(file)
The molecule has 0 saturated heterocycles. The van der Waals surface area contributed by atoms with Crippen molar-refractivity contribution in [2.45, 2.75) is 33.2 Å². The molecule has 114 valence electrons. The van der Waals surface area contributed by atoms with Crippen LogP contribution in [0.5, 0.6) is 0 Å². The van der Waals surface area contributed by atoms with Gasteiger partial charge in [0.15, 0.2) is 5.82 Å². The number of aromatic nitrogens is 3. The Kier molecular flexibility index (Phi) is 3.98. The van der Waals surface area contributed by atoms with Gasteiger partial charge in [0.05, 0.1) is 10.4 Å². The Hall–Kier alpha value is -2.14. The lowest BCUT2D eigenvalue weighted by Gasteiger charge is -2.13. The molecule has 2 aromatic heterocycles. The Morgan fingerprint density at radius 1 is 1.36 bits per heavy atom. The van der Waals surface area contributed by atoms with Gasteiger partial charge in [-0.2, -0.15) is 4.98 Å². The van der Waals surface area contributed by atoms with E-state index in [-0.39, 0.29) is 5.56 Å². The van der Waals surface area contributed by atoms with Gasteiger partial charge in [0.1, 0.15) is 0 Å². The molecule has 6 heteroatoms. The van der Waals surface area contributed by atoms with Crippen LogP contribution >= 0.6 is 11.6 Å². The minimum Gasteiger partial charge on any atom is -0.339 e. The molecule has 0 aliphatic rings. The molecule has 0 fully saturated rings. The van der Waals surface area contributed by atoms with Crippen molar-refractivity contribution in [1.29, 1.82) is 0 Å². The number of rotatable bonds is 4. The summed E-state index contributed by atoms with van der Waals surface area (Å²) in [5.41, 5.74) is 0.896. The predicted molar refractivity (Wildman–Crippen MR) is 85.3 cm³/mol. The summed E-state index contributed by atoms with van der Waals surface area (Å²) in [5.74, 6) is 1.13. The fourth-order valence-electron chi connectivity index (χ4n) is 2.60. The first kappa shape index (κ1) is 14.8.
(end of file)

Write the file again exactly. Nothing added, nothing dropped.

The molecule has 0 saturated heterocycles. The van der Waals surface area contributed by atoms with Crippen molar-refractivity contribution in [2.45, 2.75) is 33.2 Å². The molecule has 114 valence electrons. The van der Waals surface area contributed by atoms with Crippen LogP contribution in [0.5, 0.6) is 0 Å². The van der Waals surface area contributed by atoms with Gasteiger partial charge in [0.15, 0.2) is 5.82 Å². The number of aromatic nitrogens is 3. The Kier molecular flexibility index (Phi) is 3.98. The van der Waals surface area contributed by atoms with Gasteiger partial charge in [0.05, 0.1) is 10.4 Å². The Hall–Kier alpha value is -2.14. The lowest BCUT2D eigenvalue weighted by Gasteiger charge is -2.13. The molecule has 2 aromatic heterocycles. The Morgan fingerprint density at radius 1 is 1.36 bits per heavy atom. The van der Waals surface area contributed by atoms with Gasteiger partial charge in [-0.2, -0.15) is 4.98 Å². The van der Waals surface area contributed by atoms with E-state index in [-0.39, 0.29) is 5.56 Å². The van der Waals surface area contributed by atoms with Gasteiger partial charge in [0.1, 0.15) is 0 Å². The molecule has 6 heteroatoms. The van der Waals surface area contributed by atoms with Crippen LogP contribution >= 0.6 is 11.6 Å². The minimum Gasteiger partial charge on any atom is -0.339 e. The molecule has 0 aliphatic rings. The molecule has 0 fully saturated rings. The van der Waals surface area contributed by atoms with Crippen molar-refractivity contribution in [1.29, 1.82) is 0 Å². The number of rotatable bonds is 4. The summed E-state index contributed by atoms with van der Waals surface area (Å²) in [5.41, 5.74) is 0.896. The predicted molar refractivity (Wildman–Crippen MR) is 85.3 cm³/mol. The summed E-state index contributed by atoms with van der Waals surface area (Å²) in [5.74, 6) is 1.13. The fourth-order valence-electron chi connectivity index (χ4n) is 2.60. The first kappa shape index (κ1) is 14.8.